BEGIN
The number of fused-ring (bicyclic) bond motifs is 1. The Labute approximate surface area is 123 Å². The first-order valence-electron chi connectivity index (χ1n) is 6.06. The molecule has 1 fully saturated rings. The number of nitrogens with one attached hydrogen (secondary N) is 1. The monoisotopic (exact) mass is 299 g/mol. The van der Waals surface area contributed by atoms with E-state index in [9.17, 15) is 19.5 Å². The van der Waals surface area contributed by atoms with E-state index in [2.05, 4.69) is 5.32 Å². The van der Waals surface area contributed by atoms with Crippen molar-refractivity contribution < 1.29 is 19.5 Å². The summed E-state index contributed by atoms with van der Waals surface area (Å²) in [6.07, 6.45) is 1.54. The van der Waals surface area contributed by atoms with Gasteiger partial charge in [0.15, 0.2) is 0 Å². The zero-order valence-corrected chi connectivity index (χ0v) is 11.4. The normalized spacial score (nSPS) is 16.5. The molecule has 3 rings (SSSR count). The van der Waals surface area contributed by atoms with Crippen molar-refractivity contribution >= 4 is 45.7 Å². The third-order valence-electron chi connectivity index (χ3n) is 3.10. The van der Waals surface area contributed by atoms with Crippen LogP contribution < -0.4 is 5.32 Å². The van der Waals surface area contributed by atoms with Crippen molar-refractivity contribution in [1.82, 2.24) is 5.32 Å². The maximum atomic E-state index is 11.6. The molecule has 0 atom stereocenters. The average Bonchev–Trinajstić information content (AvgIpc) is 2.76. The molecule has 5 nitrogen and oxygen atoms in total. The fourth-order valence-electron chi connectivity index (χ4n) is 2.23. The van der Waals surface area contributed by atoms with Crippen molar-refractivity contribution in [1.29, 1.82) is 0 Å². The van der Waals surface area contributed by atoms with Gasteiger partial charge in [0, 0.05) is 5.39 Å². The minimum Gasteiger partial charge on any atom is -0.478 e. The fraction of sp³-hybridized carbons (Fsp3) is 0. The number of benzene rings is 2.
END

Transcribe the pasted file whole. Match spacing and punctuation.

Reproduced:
The number of fused-ring (bicyclic) bond motifs is 1. The Labute approximate surface area is 123 Å². The first-order valence-electron chi connectivity index (χ1n) is 6.06. The molecule has 1 fully saturated rings. The number of nitrogens with one attached hydrogen (secondary N) is 1. The monoisotopic (exact) mass is 299 g/mol. The van der Waals surface area contributed by atoms with E-state index in [9.17, 15) is 19.5 Å². The van der Waals surface area contributed by atoms with E-state index in [2.05, 4.69) is 5.32 Å². The van der Waals surface area contributed by atoms with Crippen molar-refractivity contribution < 1.29 is 19.5 Å². The summed E-state index contributed by atoms with van der Waals surface area (Å²) in [6.07, 6.45) is 1.54. The van der Waals surface area contributed by atoms with Gasteiger partial charge in [0.15, 0.2) is 0 Å². The zero-order valence-corrected chi connectivity index (χ0v) is 11.4. The normalized spacial score (nSPS) is 16.5. The molecule has 3 rings (SSSR count). The van der Waals surface area contributed by atoms with Crippen molar-refractivity contribution >= 4 is 45.7 Å². The third-order valence-electron chi connectivity index (χ3n) is 3.10. The van der Waals surface area contributed by atoms with Crippen LogP contribution < -0.4 is 5.32 Å². The van der Waals surface area contributed by atoms with Crippen molar-refractivity contribution in [1.82, 2.24) is 5.32 Å². The maximum atomic E-state index is 11.6. The molecule has 0 atom stereocenters. The average Bonchev–Trinajstić information content (AvgIpc) is 2.76. The molecule has 5 nitrogen and oxygen atoms in total. The fourth-order valence-electron chi connectivity index (χ4n) is 2.23. The van der Waals surface area contributed by atoms with Crippen molar-refractivity contribution in [1.29, 1.82) is 0 Å². The van der Waals surface area contributed by atoms with Gasteiger partial charge in [0, 0.05) is 5.39 Å². The minimum Gasteiger partial charge on any atom is -0.478 e. The fraction of sp³-hybridized carbons (Fsp3) is 0. The number of benzene rings is 2.